• There is also the potential for discovering new factors while developing the partial reprogramming procedures.

 

There were papers on applying dedifferentiation methods to facilitate wound healing in muscles. Did you compare dedifferentiation approaches with yamanaka factors?

  • Rejuvenation can be used in two ways – keeping the identity fixed and rejuvenating the cells, or altering the identity slightly but not all the way to a pluripotent stem cell. If you know what defines a neural stem cell, you could potentially provide that cocktail to a neuron to a neural stem cell. Is that changing an age of a cell? That still needs to be figured out. Transdifferentiation – horizontal conversion of one cell into another – doesn’t change the cells age.

 

The telomeres – they don’t seem to be affected by your technique. What does that say about their relationship with aging?

 

  • I don’t think telomere attrition is such a big deal for human aging. It’s a big deal for senescent cells, but they only explain a fraction of the aging phenotypes we see at the systemic level. The mRNA technology is so malleable that if we discover telomeres are important one day we can just transiently express TERT and fix the problem. I think it’s actually good to not see telomere elongation because telomere elongation happens with loss of cell identity so not seeing it is a positive sign for this therapy.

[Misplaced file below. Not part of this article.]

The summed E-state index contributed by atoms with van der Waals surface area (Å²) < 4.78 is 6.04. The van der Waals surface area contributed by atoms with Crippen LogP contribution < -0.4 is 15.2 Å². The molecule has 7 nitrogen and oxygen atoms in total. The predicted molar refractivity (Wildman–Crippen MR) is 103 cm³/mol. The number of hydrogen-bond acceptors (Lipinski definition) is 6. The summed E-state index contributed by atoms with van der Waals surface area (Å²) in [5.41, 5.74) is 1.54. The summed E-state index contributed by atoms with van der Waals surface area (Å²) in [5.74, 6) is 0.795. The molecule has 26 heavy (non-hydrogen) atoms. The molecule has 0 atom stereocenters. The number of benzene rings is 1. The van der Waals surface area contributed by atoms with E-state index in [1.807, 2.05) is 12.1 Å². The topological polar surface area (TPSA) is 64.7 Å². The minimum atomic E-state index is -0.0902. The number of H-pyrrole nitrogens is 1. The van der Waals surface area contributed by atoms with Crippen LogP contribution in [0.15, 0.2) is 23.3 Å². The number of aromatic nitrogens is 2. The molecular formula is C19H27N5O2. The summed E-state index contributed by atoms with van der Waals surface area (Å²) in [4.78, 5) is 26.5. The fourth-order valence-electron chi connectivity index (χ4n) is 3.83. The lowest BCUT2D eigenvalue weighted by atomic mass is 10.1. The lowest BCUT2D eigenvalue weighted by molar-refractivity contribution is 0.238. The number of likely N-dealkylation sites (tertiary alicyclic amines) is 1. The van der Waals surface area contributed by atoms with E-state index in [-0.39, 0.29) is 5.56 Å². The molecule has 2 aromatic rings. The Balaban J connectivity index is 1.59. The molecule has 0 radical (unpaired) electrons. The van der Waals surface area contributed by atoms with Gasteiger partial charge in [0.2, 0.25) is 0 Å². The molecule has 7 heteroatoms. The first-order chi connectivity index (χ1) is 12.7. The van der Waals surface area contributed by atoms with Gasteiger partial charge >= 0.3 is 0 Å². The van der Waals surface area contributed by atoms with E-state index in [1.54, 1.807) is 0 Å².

You showed with mRNA that you trend to get younger, but you don’t achieve what stem cells do which is to erase aging. Why was it a trend, instead of an erasure of all aging?

 

  • The goal here is to make the cell younger without losing identity. If they go back too far, they receive signals from too many different sources and head in another trajectory, becoming a tumor. If we could figure out a way to specifically target stem cells in vivo, at that point we could make those stem cells younger and have a long term effect because you would be targeting the cells responsible for long term health of the tissue.

If you just rejuvenated cells from a cell population and stuck them into a normal environment would you see a benefit?

 

  • Unknown, I’m not sure of the answer but it’s probably something we should look into. There are two ways of looking at this – restorative, and preventative. It’s possible to use this technique on cells that are not aged yet in order to prevent future aging. Maybe these factors could be pulsed to prevent cells from going through the aging process.

What could this group do to help you?

  • The network is very important, getting ideas from AI and machine learning is valuable. As an academic, the usual answer is funding, these are expensive experiments that require substantial funding.

Could you expound on how the influx of money could change this field?

  • I’m flattered, because we were one of the first to pioneer this idea. There are hundreds of millions of dollars going into this, and it’s a clear signal that this strategy is worth investigating.